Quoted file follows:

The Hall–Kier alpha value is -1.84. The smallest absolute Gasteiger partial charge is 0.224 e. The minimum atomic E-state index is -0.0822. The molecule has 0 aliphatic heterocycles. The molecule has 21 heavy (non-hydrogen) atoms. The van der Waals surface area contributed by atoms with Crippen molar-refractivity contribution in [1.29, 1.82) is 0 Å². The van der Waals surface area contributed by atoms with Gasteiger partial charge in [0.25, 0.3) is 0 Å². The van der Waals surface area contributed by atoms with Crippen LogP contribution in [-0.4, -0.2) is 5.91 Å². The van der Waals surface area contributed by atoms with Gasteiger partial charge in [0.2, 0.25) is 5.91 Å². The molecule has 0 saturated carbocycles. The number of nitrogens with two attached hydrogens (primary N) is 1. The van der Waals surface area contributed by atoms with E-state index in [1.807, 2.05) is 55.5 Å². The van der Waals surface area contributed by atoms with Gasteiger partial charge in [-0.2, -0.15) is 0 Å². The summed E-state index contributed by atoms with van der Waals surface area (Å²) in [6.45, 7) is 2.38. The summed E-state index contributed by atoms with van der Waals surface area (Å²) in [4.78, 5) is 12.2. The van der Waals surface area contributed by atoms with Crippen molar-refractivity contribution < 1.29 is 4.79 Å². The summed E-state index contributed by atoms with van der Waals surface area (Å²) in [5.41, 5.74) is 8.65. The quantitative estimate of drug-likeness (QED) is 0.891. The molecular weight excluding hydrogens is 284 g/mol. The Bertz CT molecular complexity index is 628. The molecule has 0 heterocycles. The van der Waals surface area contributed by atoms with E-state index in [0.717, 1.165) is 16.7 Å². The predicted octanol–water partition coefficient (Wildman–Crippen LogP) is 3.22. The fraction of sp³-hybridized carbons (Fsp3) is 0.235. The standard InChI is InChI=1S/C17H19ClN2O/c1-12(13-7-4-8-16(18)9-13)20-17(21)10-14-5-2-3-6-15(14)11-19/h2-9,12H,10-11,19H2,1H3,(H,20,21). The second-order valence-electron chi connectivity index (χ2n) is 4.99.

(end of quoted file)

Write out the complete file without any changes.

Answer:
The Hall–Kier alpha value is -1.84. The smallest absolute Gasteiger partial charge is 0.224 e. The minimum atomic E-state index is -0.0822. The molecule has 0 aliphatic heterocycles. The molecule has 21 heavy (non-hydrogen) atoms. The van der Waals surface area contributed by atoms with Crippen molar-refractivity contribution in [1.29, 1.82) is 0 Å². The van der Waals surface area contributed by atoms with Gasteiger partial charge in [0.25, 0.3) is 0 Å². The van der Waals surface area contributed by atoms with Crippen LogP contribution in [-0.4, -0.2) is 5.91 Å². The van der Waals surface area contributed by atoms with Gasteiger partial charge in [0.2, 0.25) is 5.91 Å². The molecule has 0 saturated carbocycles. The number of nitrogens with two attached hydrogens (primary N) is 1. The van der Waals surface area contributed by atoms with E-state index in [1.807, 2.05) is 55.5 Å². The van der Waals surface area contributed by atoms with Gasteiger partial charge in [-0.2, -0.15) is 0 Å². The summed E-state index contributed by atoms with van der Waals surface area (Å²) in [6.45, 7) is 2.38. The summed E-state index contributed by atoms with van der Waals surface area (Å²) in [4.78, 5) is 12.2. The van der Waals surface area contributed by atoms with Crippen molar-refractivity contribution < 1.29 is 4.79 Å². The summed E-state index contributed by atoms with van der Waals surface area (Å²) in [5.41, 5.74) is 8.65. The quantitative estimate of drug-likeness (QED) is 0.891. The molecular weight excluding hydrogens is 284 g/mol. The Bertz CT molecular complexity index is 628. The molecule has 0 heterocycles. The van der Waals surface area contributed by atoms with E-state index in [0.717, 1.165) is 16.7 Å². The predicted octanol–water partition coefficient (Wildman–Crippen LogP) is 3.22. The fraction of sp³-hybridized carbons (Fsp3) is 0.235. The standard InChI is InChI=1S/C17H19ClN2O/c1-12(13-7-4-8-16(18)9-13)20-17(21)10-14-5-2-3-6-15(14)11-19/h2-9,12H,10-11,19H2,1H3,(H,20,21). The second-order valence-electron chi connectivity index (χ2n) is 4.99.